Phorm is behind technology that analyses web users' behaviour in a bid to serve up more relevant advertising. The company has been criticised because of fears that its technology will allow internet companies to spy on users.
However, it has taken great pains to explain that privacy is one of its major concerns and that because of the way its targeting works, no identifying information is retained on web users.
Today (December 15), Phorm said that the BT trial, which began on 30 September, achieved its primary objective of testing all the elements necessary for a larger deployment, including the serving of small volumes of targeted advertising.
The company added that once a joint analysis of the results had been completed and any changes required for expansion implemented, BT has said it expects to move towards deployment of the Phorm platform.
Phorm is also being trialled by Virgin Media and TalkTalk. Should these two ISPs agree to deploy Phorm, the service would then potentially cover most UK broadband subscribers.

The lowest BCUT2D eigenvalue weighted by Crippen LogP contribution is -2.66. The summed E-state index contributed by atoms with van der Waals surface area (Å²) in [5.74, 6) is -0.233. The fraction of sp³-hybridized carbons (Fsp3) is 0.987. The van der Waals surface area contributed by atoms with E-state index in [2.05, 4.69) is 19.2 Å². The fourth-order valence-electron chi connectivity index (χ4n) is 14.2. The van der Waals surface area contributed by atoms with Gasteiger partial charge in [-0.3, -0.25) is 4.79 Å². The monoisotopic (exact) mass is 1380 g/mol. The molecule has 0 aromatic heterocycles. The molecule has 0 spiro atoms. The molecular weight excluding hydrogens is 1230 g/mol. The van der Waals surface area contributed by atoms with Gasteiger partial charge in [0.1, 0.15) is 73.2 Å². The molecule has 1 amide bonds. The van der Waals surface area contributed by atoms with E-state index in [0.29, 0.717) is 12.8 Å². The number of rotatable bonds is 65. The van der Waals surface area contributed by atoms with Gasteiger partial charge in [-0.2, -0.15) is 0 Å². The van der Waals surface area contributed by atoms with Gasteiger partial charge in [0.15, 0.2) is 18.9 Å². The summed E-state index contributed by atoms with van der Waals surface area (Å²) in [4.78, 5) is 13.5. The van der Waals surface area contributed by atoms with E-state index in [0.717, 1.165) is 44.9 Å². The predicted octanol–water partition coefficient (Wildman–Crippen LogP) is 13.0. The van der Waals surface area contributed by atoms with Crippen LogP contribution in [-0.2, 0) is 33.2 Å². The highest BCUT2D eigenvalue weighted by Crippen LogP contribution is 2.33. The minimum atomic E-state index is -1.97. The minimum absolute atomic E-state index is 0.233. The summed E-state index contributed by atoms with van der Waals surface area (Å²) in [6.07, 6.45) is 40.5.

Phorm chief executive Kent Ertugrul said: We have met with most of the main players in the advertising sector and they welcome the potential commercial value of the service. We have not set a date for a full launch, as this depends on several factors such as the ISPs, but we are looking at a launch in the near term. This is a first half of 2009 initiative.
Earlier this month, Phorm announced that its non-executive chairman Steven Heyer, chief operating officer Virasb Vahidi and two other board members had stepped down, following differences of opinion with Ertugrul.
This article was first published on mediaweek.co.uk